Diffusion tractography suffers from a difficult sensitivity-specificity trade-off. We present an approach that leverages knowledge about anatomically well-known tracts (anchor tracts) in a tractogram to quantitatively assess the remaining tracts (candidate tracts) according to their plausibility in conjunction with this context information. We show that our approach has the potential for greatly reducing the number of false positive tracts in fiber tractography while maintaining high sensitivities using phantom experiments (AUC 0.91). To investigate the applicability of the approach in vivo, we analyze 110 subjects of the Human Connectome Project young adult study. We demonstrate how the approach may be used for structured analysis of in vivo tractography and show supporting evidence for tracts previously discussed in the literature, while potentially sparking discussions about the role of others.

Peter F. Neher, Bram Stieltjes, Klaus H. Maier-Hein

Tract-Specific Group Analysis in Fetal Cohorts Using in utero Diffusion Tensor Imaging

Diffusion tensor imaging (DTI) based group analysis has helped uncover the impact of white matter injuries in a wide range of studies involving subjects from preterm neonates to adults. The application of these methods to fetal cohorts, however, has been hampered by the challenging nature of in utero fetal DTI caused by unconstrained fetal motion, limited scan times, and limited signal-to-noise ratio. We present a framework that addresses these issues to systematically evaluate group differences in fetal cohorts. A motion-robust DTI computation approach with a new unbiased DTI template construction method is unified with kernel-regression in age and tensor-specific registration to normalize DTI volumes in an unbiased space. A robust statistical approach is used to map region-specific group differences to the medial representation of the tracts of interest. The proposed approach was applied and showed, for the first time, differences in local white matter fractional anisotropy based on in utero DTI of fetuses with congenital heart disease and age-matched healthy controls. This paper suggests the need for fetal-specific pipelines to be used for DTI-based group analysis involving fetal cohorts.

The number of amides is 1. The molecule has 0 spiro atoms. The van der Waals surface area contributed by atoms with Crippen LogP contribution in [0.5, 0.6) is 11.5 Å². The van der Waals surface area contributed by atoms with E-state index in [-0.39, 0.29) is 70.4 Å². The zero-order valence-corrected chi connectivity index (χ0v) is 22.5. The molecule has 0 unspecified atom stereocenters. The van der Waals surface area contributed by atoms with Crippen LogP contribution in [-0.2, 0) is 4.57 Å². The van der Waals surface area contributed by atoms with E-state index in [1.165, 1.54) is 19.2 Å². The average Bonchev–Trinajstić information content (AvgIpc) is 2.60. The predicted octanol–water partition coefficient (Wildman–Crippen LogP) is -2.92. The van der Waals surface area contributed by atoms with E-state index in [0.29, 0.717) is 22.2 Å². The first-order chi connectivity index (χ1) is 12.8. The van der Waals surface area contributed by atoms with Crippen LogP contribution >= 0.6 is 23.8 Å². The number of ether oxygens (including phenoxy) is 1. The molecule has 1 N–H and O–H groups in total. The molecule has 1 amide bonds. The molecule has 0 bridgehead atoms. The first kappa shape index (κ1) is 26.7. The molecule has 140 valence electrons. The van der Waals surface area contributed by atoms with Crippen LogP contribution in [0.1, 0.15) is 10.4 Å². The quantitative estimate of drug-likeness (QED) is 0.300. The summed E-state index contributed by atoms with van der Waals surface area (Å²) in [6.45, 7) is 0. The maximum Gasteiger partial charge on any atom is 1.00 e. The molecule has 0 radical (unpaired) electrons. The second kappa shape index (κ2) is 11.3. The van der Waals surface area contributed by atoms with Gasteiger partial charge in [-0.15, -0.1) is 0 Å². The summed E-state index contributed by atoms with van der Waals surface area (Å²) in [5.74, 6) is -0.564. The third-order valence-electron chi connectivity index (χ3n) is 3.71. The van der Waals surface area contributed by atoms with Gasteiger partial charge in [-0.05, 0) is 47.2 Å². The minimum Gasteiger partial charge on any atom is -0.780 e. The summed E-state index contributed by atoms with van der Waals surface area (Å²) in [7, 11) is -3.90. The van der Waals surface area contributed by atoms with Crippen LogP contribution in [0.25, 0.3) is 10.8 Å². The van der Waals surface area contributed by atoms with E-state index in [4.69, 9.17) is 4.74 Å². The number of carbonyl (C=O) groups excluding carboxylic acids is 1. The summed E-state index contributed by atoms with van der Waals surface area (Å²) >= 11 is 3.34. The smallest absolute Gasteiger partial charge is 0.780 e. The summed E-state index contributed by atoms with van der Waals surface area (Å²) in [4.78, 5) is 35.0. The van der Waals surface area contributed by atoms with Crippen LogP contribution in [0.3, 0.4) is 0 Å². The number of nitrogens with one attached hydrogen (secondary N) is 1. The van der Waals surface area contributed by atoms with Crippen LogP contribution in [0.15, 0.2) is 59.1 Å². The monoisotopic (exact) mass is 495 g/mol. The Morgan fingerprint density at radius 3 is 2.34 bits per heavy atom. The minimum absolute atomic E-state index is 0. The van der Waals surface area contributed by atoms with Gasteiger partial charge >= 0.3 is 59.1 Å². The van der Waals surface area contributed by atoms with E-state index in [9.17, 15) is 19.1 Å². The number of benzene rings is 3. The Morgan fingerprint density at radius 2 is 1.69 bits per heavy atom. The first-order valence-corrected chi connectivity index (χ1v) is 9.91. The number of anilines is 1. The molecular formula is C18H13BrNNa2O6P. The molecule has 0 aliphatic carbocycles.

Shadab Khan, Caitlin K. Rollins, Cynthia M. Ortinau, Onur Afacan, Simon K. Warfield, Ali Gholipour

Tract Orientation Mapping for Bundle-Specific Tractography

While the major white matter tracts are of great interest to numerous studies in neuroscience and medicine, their manual dissection in larger cohorts from diffusion MRI tractograms is time-consuming, requires expert knowledge and is hard to reproduce. Tract orientation mapping (TOM) is a novel concept that facilitates bundle-specific tractography based on a learned mapping from the original fiber orientation distribution function (fODF) peaks to a list of tract orientation maps (also abbr. TOM). Each TOM represents one of the known tracts with each voxel containing no more than one orientation vector. TOMs can act as a prior or even as direct input for tractography. We use an encoder-decoder fully-convolutional neural network architecture to learn the required mapping. In comparison to previous concepts for the reconstruction of specific bundles, the presented one avoids various cumbersome processing steps like whole brain tractography, atlas registration or clustering. We compare it to four state of the art bundle recognition methods on 20 different bundles in a total of 105 subjects from the Human Connectome Project. Results are anatomically convincing even for difficult tracts, while reaching low angular errors, unprecedented runtimes and top accuracy values (Dice). Our code and our data are openly available.

Jakob Wasserthal, Peter F. Neher, Klaus H. Maier-Hein

A Multi-Tissue Global Estimation Framework for Asymmetric Fiber Orientation Distributions